Prof. Kent Lloyd, director of the UC Davis Mouse Biology Program, in the lab. Gene-edited and “knockout” mice have become a vital tool in biomedical research. (Karin Higgins/UC Davis photo)

Going ‘green” is a multi-step process that will take place over the next 12 months, and led by Kristin Grimsrud, associate director of vivaria and veterinary care for the program.

Control of Dengue Fever With Bacteria-Infected Mosquitoes

Virus-suppressing Bacteria Could Control Transmission by Mosquitoes

Mosquitos infected with the bacteria Wolbachia are significantly worse vectors for dengue virus, but how to establish and spread Wolbachia in an urban mosquito population is unclear. A study published May 30 in the open access journal PLOS Biology shows that over time, strategic releases of mosquitoes infected with the dengue-suppressing bacteria may be enough to allow the virus-resistant insects to spread across large cities.

Leading the work are Professor Michael Turelli, UC Davis Department of Evolution and Ecology, and colleagues from Scott O’Neill’s “Eliminate Dengue Program” based at Monash University, Melbourne.

UC Davis Joins Initiative to Fight Malaria in Africa

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Scientists hope to control the spread of malaria using genetically modified mosquitoes that are resistant to the parasite.

By Trina Wood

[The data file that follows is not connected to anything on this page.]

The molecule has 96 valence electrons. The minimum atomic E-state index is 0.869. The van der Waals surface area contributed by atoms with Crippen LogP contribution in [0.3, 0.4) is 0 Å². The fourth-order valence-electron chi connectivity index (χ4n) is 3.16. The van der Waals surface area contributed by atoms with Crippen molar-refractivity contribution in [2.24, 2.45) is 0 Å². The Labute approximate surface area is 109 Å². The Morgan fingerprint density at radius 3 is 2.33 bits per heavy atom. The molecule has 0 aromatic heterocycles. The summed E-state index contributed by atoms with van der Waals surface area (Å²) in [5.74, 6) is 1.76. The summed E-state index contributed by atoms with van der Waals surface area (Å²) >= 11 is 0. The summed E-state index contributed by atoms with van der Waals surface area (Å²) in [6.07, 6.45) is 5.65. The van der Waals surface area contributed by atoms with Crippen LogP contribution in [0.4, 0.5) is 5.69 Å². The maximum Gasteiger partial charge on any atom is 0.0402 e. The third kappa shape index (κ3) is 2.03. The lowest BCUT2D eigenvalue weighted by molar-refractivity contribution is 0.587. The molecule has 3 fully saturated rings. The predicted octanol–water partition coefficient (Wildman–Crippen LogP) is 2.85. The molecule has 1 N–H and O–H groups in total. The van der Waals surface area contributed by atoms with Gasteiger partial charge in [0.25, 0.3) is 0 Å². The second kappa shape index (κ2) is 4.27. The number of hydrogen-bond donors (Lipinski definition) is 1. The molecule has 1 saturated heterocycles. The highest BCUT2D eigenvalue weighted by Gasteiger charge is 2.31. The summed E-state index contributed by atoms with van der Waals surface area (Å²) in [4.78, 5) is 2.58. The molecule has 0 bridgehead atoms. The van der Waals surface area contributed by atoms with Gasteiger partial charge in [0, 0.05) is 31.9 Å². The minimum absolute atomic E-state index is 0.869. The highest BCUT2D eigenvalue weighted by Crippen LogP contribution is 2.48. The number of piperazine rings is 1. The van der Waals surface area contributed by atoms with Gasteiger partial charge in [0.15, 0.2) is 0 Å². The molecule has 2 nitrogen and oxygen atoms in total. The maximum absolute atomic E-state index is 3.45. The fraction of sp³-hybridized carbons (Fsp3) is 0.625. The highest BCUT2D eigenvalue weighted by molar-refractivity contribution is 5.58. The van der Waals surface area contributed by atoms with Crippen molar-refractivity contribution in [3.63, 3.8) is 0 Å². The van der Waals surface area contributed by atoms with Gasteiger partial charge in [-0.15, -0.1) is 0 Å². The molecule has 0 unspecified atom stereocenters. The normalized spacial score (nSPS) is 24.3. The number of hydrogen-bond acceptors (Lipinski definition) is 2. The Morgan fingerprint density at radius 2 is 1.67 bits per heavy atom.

UC Davis vector biologist Greg Lanzaro is taking part in the newly-announced UC Irvine Malaria Initiative to genetically engineer new strains of mosquitoes to fight malaria in Africa. The project, led by UCI’s pioneering vector biologist Anthony James, will bring together experts in molecular biology, entomology, public health and community engagement from across the UC system.

Successful CRISPR Gene Editing in Non-Human Primates

By Carlos Villatoro

Imagine a world where maladies such as cystic fibrosis, Huntington’s Disease, or sickle cell anemia no longer exist. While the U.S. is far from achieving this lofty goal, it recently came a step closer at the California National Primate Research Center (CNPRC), where scientists have efficiently used CRISPR/Cas9 technology to modify the genes of rhesus macaque embryos.

The research, recently published in the latest edition of Human Molecular Genetics, paves the way for future studies where the possibility of birthing gene-edited monkeys that can serve as models for new therapies is greatly increased.

Study Reveals How Dietary Fats May Contribute To Tumor Growth

By Kathy Keatley Garvey

Researchers in Professor Bruce Hammock’s laboratory at UC Davis are studying mechanisms involved in blocking angiogenesis — the formation of new blood vessels. The findings may lead to new methods for preventing cancer growth and targeting other diseases, the researchers report.

Postdoc Amy Rand is studying how certain fats can affect growth of blood vessels in tumors.

Postdoc Amy Rand is studying how certain fats can affect growth of blood vessels in tumors.

A recently-published study from Hammock’s lab describes a novel lipid-signaling molecule that can change fundamental biological processes involved in human health and disease. It builds on landmark research by the Judah Folkman laboratory of Harvard Medical School, which earlier showed that cutting off blood vessels that feed a cancerous tumor could stop its growth.